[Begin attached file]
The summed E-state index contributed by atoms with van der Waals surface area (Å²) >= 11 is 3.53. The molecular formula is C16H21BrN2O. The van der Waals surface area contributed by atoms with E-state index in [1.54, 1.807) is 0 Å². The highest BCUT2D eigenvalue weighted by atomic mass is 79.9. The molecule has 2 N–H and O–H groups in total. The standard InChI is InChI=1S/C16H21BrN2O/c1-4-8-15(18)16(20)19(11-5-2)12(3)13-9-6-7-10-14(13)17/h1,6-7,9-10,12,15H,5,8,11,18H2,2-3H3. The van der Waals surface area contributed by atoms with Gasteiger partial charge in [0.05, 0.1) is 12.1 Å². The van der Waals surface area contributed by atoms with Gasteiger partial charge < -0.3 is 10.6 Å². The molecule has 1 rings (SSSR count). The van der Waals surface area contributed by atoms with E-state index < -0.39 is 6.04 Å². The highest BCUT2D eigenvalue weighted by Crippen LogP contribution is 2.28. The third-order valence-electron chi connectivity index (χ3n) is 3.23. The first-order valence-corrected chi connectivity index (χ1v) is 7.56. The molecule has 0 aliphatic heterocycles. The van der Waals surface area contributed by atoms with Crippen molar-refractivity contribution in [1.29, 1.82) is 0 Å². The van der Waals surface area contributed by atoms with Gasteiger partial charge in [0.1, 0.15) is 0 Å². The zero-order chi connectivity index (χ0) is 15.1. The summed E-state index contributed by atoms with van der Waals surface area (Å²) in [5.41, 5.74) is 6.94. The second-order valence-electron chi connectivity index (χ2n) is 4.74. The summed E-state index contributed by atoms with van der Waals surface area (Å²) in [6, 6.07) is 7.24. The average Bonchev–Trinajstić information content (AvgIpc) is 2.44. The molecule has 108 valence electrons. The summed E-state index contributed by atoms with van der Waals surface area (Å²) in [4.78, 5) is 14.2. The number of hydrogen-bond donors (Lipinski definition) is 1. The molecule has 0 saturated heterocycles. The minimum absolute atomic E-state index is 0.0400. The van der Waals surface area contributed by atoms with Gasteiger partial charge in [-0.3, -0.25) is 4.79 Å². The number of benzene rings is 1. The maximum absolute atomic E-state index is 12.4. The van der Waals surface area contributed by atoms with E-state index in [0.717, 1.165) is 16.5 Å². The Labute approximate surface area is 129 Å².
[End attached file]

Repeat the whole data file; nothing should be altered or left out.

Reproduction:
The summed E-state index contributed by atoms with van der Waals surface area (Å²) >= 11 is 3.53. The molecular formula is C16H21BrN2O. The van der Waals surface area contributed by atoms with E-state index in [1.54, 1.807) is 0 Å². The highest BCUT2D eigenvalue weighted by atomic mass is 79.9. The molecule has 2 N–H and O–H groups in total. The standard InChI is InChI=1S/C16H21BrN2O/c1-4-8-15(18)16(20)19(11-5-2)12(3)13-9-6-7-10-14(13)17/h1,6-7,9-10,12,15H,5,8,11,18H2,2-3H3. The van der Waals surface area contributed by atoms with Gasteiger partial charge in [0.05, 0.1) is 12.1 Å². The van der Waals surface area contributed by atoms with Gasteiger partial charge < -0.3 is 10.6 Å². The molecule has 1 rings (SSSR count). The van der Waals surface area contributed by atoms with E-state index < -0.39 is 6.04 Å². The highest BCUT2D eigenvalue weighted by Crippen LogP contribution is 2.28. The third-order valence-electron chi connectivity index (χ3n) is 3.23. The first-order valence-corrected chi connectivity index (χ1v) is 7.56. The molecule has 0 aliphatic heterocycles. The van der Waals surface area contributed by atoms with Crippen molar-refractivity contribution in [1.29, 1.82) is 0 Å². The van der Waals surface area contributed by atoms with Gasteiger partial charge in [0.1, 0.15) is 0 Å². The zero-order chi connectivity index (χ0) is 15.1. The summed E-state index contributed by atoms with van der Waals surface area (Å²) in [5.41, 5.74) is 6.94. The second-order valence-electron chi connectivity index (χ2n) is 4.74. The summed E-state index contributed by atoms with van der Waals surface area (Å²) in [6, 6.07) is 7.24. The average Bonchev–Trinajstić information content (AvgIpc) is 2.44. The molecule has 108 valence electrons. The summed E-state index contributed by atoms with van der Waals surface area (Å²) in [4.78, 5) is 14.2. The number of hydrogen-bond donors (Lipinski definition) is 1. The molecule has 0 saturated heterocycles. The minimum absolute atomic E-state index is 0.0400. The van der Waals surface area contributed by atoms with Gasteiger partial charge in [-0.3, -0.25) is 4.79 Å². The number of benzene rings is 1. The maximum absolute atomic E-state index is 12.4. The van der Waals surface area contributed by atoms with E-state index in [0.717, 1.165) is 16.5 Å². The Labute approximate surface area is 129 Å².